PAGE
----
image 1

Here are a few things to keep in mind when choosing a nootropic supplement for alcoholism:

  • The severity of your alcoholism
  • Your age
  • Your health history
  • Any other medications or supplements you're taking
  • Your budget
  • Your goals

Once you've considered all of these factors, you'll be better positioned to choose the right nootropic supplement for your needs.

Remember that some of the nootropics on my list may interact with other medications (such as Acamprosate, Disulfiram, and Naltrexone). So, it's always a good idea to consult with your doctor before taking any of them.

What Are the Benefits of Nootropics for Alcoholism?

Nootropics may help to protect the brain from some of the damage caused by alcoholism. In addition, nootropics may help to reduce the craving for alcohol, making it easier for people to give up drinking.

There is still much research to be done on the effectiveness of nootropics for alcoholism, but the early results are promising.

The benefits of nootropics for alcoholism are:

  • Can help reduce cravings
  • They can help protect your brain and prevent cognitive impairment
  • Nootropics can help control impulsivity
  • They give you energy, motivation and focus
  • They can help with anxiety and stress

What Are the Side Effects of Nootropics for Alcoholism?

Nootropics for alcoholism can have several side effects, depending on the substance used.

Some nootropics can cause agitation, anxiety, and insomnia, while others can lead to headaches, nausea, and vomiting.

In some cases, nootropics can also interact with alcohol or other medications a person takes, leading to further side effects. Speaking with a doctor before taking nootropics for alcoholism is important to ensure they are safe for you and will not cause any adverse effects.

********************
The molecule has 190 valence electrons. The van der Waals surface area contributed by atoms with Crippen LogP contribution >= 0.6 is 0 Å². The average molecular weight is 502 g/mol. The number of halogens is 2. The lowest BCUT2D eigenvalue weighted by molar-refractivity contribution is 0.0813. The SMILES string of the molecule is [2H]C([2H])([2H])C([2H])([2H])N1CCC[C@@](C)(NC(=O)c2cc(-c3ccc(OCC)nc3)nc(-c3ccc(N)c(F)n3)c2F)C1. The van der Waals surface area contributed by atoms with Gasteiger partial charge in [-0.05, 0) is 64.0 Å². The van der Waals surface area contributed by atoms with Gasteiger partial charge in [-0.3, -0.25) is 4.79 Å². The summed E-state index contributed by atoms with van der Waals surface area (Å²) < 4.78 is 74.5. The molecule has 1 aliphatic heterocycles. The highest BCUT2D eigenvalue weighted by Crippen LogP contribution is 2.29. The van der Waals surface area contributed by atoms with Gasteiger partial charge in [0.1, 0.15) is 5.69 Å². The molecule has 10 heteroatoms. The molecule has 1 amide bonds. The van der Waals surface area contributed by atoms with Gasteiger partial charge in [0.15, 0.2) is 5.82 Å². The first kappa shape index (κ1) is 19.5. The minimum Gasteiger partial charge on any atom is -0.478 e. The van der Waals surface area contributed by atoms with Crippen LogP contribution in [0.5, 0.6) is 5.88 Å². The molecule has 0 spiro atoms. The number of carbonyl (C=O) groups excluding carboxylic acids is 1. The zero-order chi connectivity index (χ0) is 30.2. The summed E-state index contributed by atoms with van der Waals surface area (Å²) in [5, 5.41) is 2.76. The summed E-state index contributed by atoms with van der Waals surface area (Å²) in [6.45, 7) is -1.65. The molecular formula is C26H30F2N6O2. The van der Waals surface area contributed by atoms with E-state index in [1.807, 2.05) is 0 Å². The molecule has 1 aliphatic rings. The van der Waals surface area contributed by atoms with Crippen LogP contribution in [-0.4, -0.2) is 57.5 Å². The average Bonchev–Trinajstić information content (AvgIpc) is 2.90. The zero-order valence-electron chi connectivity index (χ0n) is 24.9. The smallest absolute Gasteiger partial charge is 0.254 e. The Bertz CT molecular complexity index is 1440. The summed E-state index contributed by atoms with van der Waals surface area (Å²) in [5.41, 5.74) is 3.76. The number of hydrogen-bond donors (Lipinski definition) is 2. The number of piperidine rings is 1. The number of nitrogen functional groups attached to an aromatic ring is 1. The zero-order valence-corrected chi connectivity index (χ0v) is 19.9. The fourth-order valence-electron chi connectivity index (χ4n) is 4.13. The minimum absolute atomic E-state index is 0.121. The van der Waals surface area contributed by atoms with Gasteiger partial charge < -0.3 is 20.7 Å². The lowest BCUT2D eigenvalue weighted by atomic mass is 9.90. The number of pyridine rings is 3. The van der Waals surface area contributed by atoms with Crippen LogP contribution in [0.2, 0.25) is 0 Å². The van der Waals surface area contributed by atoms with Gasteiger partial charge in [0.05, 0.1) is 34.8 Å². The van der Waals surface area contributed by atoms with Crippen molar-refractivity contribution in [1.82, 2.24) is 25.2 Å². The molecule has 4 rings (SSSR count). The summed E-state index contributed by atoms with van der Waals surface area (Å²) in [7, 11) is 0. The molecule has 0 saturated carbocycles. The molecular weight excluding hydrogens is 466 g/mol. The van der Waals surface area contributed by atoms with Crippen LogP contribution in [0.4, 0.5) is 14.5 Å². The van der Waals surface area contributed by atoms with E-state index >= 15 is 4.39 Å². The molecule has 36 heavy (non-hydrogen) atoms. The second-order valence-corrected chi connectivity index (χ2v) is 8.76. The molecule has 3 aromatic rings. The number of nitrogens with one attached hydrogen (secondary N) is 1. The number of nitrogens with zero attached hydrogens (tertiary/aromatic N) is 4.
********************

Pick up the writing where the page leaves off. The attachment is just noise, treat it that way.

Do Nootropics Really Work for Alcoholism?

Yes, some nootropics work for alcoholism. However, there is limited scientific evidence to support the use of nootropics to treat alcoholism completely.

image 2

That being said, some research has shown that nootropics can help reduce alcohol cravings and prevent relapse.

Additionally, nootropics can help protect the brain from damage caused by alcohol abuse. Even though more research is needed, the evidence and data look promising.

Final Thoughts

So, do I recommend trying nootropics for alcoholism? Yes, I do.

There are many different types of nootropics out there, and each one can help in its own way. I recommend starting with Mind Lab Pro. It's a complete nootropic that can help reduce stress, anxiety, and impulsivity while increasing motivation, alertness, and executive function. Plus, it's all-natural and has no side effects.

If you're looking for something a little more targeted, I recommend N-acetylcysteine (NAC). It's a powerful antioxidant that can help to protect the brain from damage and also helps to reduce cravings.

No matter what nootropic you choose, always speak with your doctor first to ensure it's safe for you to take. And, be sure to start with a lower dose to see how your body reacts before increasing the dosage.

References

References
1Lebourgeois, Sophie et al. “Effect of N-acetylcysteine on motivation, seeking and relapse to ethanol self-administration.” Addiction biology vol. 23,2 (2018): 643-652. doi:10.1111/adb.12521